Thursday, August 18, 2016

Ha - I Knew It!
Cracking Your Knuckles Is NOT Bad For You

Though annoying for those around you,
cracking your knuckles is not harmful.

Bad Habit or Not?
If you've been around me for more than 30 seconds, you might notice that I have a habit of cracking my knuckles. My grandchildren have been so impressed by the ease in which I can do this, that they themselves have mastered this skill. When they visited last week, I observed them cracking not only their fingers, but all 10 of their toes - a feat I have yet to accomplish. My heart swelled with pride.

Now you are probably saying, "what a terrible thing to teach your grandchildren." Not so fast.

Years ago, while having my back cracked at the chiropractor, I asked what actually was happening and why it was good for me. He went on and on about  how cracking lowers the pressure which allows fluid to enter between the joints, blah blah blah. "So", I said, "cracking my knuckles must be good for me too since I'm essentially doing the same thing.!"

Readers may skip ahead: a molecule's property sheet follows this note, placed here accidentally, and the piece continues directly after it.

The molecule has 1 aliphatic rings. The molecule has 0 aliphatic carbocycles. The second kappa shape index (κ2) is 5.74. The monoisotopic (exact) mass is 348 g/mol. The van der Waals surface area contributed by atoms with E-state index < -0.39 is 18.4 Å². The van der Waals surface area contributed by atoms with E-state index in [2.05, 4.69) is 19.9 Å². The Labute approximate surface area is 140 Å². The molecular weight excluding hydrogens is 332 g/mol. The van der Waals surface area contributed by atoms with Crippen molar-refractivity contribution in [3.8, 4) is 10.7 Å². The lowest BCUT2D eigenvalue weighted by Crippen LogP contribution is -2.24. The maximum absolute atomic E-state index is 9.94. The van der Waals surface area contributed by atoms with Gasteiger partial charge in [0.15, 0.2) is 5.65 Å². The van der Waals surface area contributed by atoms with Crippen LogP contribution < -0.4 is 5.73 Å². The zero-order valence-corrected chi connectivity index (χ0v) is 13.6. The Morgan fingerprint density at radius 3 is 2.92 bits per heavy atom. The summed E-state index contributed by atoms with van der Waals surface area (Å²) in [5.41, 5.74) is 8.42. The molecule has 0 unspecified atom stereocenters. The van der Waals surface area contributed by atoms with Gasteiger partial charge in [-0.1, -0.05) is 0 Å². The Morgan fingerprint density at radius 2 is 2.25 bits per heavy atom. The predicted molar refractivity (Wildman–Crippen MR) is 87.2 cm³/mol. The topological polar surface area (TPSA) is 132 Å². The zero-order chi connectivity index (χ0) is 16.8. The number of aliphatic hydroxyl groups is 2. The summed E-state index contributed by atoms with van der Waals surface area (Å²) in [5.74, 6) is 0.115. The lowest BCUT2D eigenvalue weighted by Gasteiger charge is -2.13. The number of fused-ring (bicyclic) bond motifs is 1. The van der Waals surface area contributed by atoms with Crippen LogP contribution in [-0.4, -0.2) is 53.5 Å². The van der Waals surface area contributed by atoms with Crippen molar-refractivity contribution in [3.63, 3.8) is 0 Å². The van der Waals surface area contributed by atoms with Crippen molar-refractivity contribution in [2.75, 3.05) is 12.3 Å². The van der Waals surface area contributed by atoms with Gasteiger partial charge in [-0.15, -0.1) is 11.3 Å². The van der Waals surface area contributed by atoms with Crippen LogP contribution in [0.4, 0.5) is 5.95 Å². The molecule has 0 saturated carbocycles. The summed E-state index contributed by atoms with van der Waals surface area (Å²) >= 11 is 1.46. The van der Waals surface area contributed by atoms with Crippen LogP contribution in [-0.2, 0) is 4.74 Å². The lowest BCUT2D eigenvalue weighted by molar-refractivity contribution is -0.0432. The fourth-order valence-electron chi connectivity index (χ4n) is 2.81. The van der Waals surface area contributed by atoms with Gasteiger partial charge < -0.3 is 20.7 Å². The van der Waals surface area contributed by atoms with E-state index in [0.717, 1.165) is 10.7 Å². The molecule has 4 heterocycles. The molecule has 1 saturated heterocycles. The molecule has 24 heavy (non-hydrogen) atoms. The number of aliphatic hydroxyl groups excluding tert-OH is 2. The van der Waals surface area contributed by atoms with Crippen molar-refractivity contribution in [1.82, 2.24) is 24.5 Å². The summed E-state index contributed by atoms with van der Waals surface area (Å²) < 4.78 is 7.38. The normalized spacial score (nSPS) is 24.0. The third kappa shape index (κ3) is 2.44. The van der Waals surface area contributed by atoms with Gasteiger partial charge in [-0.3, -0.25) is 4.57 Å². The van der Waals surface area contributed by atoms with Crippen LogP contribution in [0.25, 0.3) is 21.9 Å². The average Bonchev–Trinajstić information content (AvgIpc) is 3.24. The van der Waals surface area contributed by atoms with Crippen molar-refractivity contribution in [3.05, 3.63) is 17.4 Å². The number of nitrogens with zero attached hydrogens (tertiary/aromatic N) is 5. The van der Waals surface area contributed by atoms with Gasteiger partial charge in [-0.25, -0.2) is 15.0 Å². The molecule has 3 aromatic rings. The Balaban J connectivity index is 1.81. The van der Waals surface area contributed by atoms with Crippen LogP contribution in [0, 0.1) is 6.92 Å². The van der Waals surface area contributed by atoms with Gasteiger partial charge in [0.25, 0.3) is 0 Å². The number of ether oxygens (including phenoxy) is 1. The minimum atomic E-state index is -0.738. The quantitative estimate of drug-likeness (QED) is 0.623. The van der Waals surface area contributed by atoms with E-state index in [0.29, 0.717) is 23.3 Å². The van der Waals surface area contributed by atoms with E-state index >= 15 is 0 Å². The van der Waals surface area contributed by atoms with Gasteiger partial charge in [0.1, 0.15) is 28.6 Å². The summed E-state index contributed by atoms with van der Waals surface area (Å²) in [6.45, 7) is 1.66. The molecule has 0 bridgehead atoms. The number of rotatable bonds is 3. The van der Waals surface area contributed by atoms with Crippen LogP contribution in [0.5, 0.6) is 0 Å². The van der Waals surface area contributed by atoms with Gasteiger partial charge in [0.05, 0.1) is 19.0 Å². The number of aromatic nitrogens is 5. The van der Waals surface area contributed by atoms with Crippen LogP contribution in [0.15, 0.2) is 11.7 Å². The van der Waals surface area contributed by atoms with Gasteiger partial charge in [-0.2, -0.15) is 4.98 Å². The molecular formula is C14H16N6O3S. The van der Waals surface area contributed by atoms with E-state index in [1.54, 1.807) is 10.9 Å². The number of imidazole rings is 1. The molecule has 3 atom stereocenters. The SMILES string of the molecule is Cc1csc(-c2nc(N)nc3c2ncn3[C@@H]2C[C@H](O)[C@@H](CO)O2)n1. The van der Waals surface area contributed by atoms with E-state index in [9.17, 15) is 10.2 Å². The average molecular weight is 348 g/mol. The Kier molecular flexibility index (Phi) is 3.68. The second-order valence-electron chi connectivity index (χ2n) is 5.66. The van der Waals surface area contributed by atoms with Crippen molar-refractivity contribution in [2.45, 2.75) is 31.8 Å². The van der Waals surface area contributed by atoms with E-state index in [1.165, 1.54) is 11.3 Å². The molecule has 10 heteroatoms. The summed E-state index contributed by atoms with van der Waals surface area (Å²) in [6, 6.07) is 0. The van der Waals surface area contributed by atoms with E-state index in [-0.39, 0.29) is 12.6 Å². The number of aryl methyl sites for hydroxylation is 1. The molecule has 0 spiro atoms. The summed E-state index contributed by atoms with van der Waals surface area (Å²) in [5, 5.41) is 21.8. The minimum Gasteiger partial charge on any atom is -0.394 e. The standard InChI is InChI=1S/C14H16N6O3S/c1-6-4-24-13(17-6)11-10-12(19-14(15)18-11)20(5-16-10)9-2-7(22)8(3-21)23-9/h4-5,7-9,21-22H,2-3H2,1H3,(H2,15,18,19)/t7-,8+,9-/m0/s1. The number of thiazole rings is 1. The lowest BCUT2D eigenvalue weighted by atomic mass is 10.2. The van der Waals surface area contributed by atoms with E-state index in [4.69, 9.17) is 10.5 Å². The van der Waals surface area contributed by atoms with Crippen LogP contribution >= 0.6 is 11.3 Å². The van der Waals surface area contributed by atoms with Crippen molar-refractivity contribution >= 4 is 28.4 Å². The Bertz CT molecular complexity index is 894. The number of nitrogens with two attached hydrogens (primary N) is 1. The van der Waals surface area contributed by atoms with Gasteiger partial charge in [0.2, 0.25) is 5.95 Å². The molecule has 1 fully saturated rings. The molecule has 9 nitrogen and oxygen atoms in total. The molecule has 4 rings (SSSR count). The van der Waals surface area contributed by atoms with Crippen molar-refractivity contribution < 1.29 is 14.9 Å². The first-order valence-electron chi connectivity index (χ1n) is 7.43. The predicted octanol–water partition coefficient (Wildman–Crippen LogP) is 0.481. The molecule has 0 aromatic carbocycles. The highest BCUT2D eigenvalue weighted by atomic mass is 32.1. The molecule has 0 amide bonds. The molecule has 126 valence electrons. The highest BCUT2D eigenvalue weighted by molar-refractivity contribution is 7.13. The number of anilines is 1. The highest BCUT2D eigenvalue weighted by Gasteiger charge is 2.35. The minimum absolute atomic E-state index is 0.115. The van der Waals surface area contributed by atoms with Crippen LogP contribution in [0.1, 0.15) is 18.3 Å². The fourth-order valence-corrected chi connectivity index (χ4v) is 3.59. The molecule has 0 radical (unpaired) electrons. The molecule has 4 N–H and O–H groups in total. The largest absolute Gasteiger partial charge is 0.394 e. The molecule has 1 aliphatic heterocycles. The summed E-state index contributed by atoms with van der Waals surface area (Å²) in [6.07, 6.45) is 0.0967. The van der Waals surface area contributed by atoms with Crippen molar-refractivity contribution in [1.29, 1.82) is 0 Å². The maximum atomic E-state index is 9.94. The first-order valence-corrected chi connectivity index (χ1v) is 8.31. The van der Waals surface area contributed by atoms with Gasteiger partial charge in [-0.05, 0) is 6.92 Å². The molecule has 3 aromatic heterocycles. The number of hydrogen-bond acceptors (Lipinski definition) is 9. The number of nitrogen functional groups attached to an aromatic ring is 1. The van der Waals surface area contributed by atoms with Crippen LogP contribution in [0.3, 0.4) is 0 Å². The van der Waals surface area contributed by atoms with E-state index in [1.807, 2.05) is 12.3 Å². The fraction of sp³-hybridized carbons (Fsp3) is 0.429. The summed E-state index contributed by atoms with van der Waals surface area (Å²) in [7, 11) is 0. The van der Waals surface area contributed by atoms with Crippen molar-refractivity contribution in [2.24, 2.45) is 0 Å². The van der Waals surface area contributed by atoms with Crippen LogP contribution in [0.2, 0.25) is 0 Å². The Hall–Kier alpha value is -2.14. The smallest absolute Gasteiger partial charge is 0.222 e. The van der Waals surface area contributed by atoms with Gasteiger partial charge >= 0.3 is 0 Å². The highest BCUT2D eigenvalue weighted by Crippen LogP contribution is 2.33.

He was taken aback for a while, then paused, and with a big "hmmmm", he said, "I guess so." I took that as a big YES, do it all you want no matter how much it annoys everyone around you.

So this morning, when I read an article online referencing a study done by Dr. Szabo, a hand surgeon at the UC Davis Medical Center and Dr. Robert Boutin, a radiologist at UC Davis, to see what was causing the "pop" and if knuckle cracking led to hand problems, I was very interested to see the results.

After studying the ultrasounds of 400 knuckles of both knuckle-crackers and non-knuckle-crackers, the knuckle-crackers were found not have any hand problems and had no difference in laxity or grip strength than those who did not crack their knuckles. More encouragement to continue my habit!

There's More to my Story
Both my mother and my maternal grandmother had terrible arthritis in their hands. Their joints were swollen, their fingers were crooked and disfigured, and they were in constant pain. I worried my entire life that I would suffer with this same condition and not be able to play piano, guitar, and all the other things I enjoy doing that require healthy hands. 

But my mother and grandmother were not knuckle crackers! Maybe it's luck, but at 68 I don't have any of these problems. 

So I just wanted to share this tidbit to all of you fellow knuckle-crackers out there and to others who are erroneously telling their spouses and kids to stop cracking their knuckles because it's bad for them. 

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